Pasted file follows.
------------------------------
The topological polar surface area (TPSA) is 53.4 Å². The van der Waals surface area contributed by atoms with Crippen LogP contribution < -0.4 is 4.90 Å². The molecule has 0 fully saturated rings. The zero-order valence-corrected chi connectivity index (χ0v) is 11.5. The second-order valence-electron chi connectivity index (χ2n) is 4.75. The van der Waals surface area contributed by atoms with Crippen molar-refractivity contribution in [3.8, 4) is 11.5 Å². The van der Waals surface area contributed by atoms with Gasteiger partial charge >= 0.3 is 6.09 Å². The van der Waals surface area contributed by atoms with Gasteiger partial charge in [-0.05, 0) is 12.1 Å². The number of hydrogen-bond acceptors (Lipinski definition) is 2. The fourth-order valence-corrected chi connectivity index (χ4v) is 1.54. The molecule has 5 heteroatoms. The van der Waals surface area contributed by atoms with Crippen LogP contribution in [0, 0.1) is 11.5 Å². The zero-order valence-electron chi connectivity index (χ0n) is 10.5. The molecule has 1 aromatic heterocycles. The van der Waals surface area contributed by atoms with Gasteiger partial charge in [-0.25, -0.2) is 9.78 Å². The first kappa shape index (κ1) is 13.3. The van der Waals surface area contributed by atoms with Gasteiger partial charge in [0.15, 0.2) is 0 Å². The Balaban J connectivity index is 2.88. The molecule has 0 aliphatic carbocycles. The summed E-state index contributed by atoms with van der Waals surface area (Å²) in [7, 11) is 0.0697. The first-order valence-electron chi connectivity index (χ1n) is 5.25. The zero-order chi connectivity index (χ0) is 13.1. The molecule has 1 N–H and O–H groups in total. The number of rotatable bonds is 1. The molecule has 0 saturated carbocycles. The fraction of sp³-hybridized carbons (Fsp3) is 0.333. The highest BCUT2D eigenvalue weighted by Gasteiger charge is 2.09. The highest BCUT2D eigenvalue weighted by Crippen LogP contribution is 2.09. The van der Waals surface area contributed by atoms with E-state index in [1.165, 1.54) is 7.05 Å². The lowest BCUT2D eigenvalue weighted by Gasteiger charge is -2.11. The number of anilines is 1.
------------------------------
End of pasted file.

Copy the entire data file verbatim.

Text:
The topological polar surface area (TPSA) is 53.4 Å². The van der Waals surface area contributed by atoms with Crippen LogP contribution < -0.4 is 4.90 Å². The molecule has 0 fully saturated rings. The zero-order valence-corrected chi connectivity index (χ0v) is 11.5. The second-order valence-electron chi connectivity index (χ2n) is 4.75. The van der Waals surface area contributed by atoms with Crippen molar-refractivity contribution in [3.8, 4) is 11.5 Å². The van der Waals surface area contributed by atoms with Gasteiger partial charge >= 0.3 is 6.09 Å². The van der Waals surface area contributed by atoms with Gasteiger partial charge in [-0.05, 0) is 12.1 Å². The number of hydrogen-bond acceptors (Lipinski definition) is 2. The fourth-order valence-corrected chi connectivity index (χ4v) is 1.54. The molecule has 5 heteroatoms. The van der Waals surface area contributed by atoms with Crippen LogP contribution in [0, 0.1) is 11.5 Å². The zero-order valence-electron chi connectivity index (χ0n) is 10.5. The molecule has 1 aromatic heterocycles. The van der Waals surface area contributed by atoms with Gasteiger partial charge in [-0.25, -0.2) is 9.78 Å². The first kappa shape index (κ1) is 13.3. The van der Waals surface area contributed by atoms with Gasteiger partial charge in [0.15, 0.2) is 0 Å². The Balaban J connectivity index is 2.88. The molecule has 0 aliphatic carbocycles. The summed E-state index contributed by atoms with van der Waals surface area (Å²) in [7, 11) is 0.0697. The first-order valence-electron chi connectivity index (χ1n) is 5.25. The zero-order chi connectivity index (χ0) is 13.1. The molecule has 1 N–H and O–H groups in total. The number of rotatable bonds is 1. The molecule has 0 saturated carbocycles. The fraction of sp³-hybridized carbons (Fsp3) is 0.333. The highest BCUT2D eigenvalue weighted by Gasteiger charge is 2.09. The highest BCUT2D eigenvalue weighted by Crippen LogP contribution is 2.09. The van der Waals surface area contributed by atoms with E-state index in [1.165, 1.54) is 7.05 Å². The lowest BCUT2D eigenvalue weighted by Gasteiger charge is -2.11. The number of anilines is 1.